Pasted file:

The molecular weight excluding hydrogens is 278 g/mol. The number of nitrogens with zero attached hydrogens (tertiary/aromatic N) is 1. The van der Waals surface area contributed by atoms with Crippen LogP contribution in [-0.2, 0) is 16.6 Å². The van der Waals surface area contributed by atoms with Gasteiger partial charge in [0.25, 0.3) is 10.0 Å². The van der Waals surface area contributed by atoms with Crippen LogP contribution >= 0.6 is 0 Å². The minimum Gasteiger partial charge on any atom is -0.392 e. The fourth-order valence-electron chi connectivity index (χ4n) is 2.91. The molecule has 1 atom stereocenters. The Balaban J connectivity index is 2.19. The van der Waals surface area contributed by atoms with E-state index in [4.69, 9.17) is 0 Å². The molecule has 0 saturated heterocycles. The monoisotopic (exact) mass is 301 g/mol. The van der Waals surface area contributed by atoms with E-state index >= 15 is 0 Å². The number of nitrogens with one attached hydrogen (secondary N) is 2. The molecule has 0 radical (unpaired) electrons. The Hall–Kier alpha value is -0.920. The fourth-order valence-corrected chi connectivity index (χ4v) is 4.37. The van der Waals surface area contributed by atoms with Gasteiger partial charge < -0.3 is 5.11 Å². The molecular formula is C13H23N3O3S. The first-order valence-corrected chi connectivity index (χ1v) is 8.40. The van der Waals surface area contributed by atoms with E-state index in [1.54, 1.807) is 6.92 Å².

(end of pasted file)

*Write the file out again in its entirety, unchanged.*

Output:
The molecular weight excluding hydrogens is 278 g/mol. The number of nitrogens with zero attached hydrogens (tertiary/aromatic N) is 1. The van der Waals surface area contributed by atoms with Crippen LogP contribution in [-0.2, 0) is 16.6 Å². The van der Waals surface area contributed by atoms with Gasteiger partial charge in [0.25, 0.3) is 10.0 Å². The van der Waals surface area contributed by atoms with Crippen LogP contribution >= 0.6 is 0 Å². The minimum Gasteiger partial charge on any atom is -0.392 e. The fourth-order valence-electron chi connectivity index (χ4n) is 2.91. The molecule has 1 atom stereocenters. The Balaban J connectivity index is 2.19. The van der Waals surface area contributed by atoms with E-state index in [4.69, 9.17) is 0 Å². The molecule has 0 saturated heterocycles. The monoisotopic (exact) mass is 301 g/mol. The van der Waals surface area contributed by atoms with E-state index >= 15 is 0 Å². The number of nitrogens with one attached hydrogen (secondary N) is 2. The molecule has 0 radical (unpaired) electrons. The Hall–Kier alpha value is -0.920. The fourth-order valence-corrected chi connectivity index (χ4v) is 4.37. The van der Waals surface area contributed by atoms with Gasteiger partial charge < -0.3 is 5.11 Å². The molecular formula is C13H23N3O3S. The first-order valence-corrected chi connectivity index (χ1v) is 8.40. The van der Waals surface area contributed by atoms with E-state index in [1.54, 1.807) is 6.92 Å².